Royal College of Art Degree Show 2011
Applied Art, Architecture, Communications, Design, Fashion, Textiles and Humanities come together at Kensington in a remarkable gathering of design talent.
The RCA degree exhibition has traditionally represented the elite of student art and design for generations. From architecture through car design, eccentric to pragmatic; it covers it all to the highest standard. Not one inch of space was left empty, although never once impeaching upon the ergonomics. The galleries were rightly packed with gleeful spectators. This is the college that takes extraordinary talent and potential to the limits and allows it to develop under its watchful eye before setting it free with the highest of credentials.
It is hard to hone in on one piece, or several for that matter, such was the scale and quality. Furniture, fashion, animation, pottery and more; it was all there. However, to highlight a couple from a myriad, innovative techniques were on show, as one student, Tien Sheng Huang, had further explored a technique for joinery in which he used the expansion and detraction of metal in order to avoid the use of screws. Not only that, but he also managed to make some rather sleek furniture with it. In the same section, another student, Maximillian Gubbins, had taken his ideas down an entirely different route – deciding to take several radio transmitters and change the ending to an episode of ‘The Archers’ in one part of London. Perhaps the legalities and point were unclear, but it certainly left one wondering what the consequences might well have been between the communities of older generations who so adore the program.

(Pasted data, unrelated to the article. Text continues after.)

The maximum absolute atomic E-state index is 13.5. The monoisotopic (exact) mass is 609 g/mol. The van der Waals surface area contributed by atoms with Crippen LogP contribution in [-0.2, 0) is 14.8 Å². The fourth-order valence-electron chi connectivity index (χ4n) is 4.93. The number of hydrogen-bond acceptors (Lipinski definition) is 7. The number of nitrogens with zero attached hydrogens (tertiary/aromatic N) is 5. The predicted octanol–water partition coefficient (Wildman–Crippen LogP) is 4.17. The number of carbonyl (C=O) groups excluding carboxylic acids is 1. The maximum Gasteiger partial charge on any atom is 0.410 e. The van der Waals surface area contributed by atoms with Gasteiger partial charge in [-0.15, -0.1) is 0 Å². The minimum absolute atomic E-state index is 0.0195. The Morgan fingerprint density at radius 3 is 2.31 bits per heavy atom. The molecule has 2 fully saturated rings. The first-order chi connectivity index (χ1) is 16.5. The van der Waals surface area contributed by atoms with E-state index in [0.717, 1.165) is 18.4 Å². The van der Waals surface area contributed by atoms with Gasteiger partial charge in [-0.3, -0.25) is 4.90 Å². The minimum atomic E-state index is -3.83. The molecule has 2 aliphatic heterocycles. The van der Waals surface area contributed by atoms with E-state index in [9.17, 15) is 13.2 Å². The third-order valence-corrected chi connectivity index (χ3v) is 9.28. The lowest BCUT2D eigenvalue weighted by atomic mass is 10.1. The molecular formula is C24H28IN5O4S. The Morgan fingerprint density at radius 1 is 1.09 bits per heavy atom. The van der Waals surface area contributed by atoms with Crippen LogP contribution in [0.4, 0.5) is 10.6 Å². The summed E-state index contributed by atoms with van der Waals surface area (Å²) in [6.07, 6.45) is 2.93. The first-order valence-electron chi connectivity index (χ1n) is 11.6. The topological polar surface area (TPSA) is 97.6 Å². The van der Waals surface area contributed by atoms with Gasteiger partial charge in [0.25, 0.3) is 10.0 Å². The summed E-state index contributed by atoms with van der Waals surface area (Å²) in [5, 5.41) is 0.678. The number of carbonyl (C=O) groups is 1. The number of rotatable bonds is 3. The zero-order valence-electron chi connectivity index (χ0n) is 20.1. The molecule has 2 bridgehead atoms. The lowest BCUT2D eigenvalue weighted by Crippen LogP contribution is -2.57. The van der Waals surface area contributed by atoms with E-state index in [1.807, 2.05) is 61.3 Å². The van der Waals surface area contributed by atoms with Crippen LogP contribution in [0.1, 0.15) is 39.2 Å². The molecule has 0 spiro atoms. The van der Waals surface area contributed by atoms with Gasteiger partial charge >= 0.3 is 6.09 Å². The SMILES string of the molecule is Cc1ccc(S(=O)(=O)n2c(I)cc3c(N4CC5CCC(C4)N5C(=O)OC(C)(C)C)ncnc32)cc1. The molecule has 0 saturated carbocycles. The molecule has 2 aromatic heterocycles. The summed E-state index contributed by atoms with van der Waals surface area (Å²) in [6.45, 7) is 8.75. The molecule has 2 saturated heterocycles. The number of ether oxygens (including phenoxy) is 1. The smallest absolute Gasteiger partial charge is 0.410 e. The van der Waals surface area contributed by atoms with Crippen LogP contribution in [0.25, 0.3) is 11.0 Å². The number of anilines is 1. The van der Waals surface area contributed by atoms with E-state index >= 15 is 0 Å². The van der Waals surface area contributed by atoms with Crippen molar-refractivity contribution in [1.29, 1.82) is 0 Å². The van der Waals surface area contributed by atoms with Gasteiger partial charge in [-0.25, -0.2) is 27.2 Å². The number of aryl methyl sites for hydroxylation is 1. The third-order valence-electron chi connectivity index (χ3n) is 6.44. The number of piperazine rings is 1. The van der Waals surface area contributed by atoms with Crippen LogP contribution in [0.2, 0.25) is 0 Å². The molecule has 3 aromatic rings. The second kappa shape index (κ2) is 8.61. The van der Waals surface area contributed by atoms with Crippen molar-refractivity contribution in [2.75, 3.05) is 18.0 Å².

Perhaps it was the section dedicated to architecture that combined both pragmatism and aesthetics to its pinnacle point. One work, designed by Robert Ware and entitled ‘Repository of the Eternal Now’, showed an outstanding piece of invention, whereby he had made a 3-D print of St. Paul’s Cathedral then added an extension that was being continuously formed by the data from the ever changing stock market. It combined futuristic technology, innovation and beauty, seeing both ingeniousness and craftsmanship come together.
In other sections, tens of screens showing the wonders that are possible with animation, with even the stairwell leading to it incorporating works that added a mystical ambience to the show. The car designs did not fail to impress, with students demonstrating their potential to look to the future in terms of both energy resourcefulness and stream-line design. Then lastly the fashion design section had some exquisite textiles.
Having once again greatly impressed, it would be fair to say that the Royal College of Art is most definitely deserving of its status as being at the forefront of teaching art and design; a status it only looks more likely to confirm as the years go on. Words & Photo © Max Costley 2011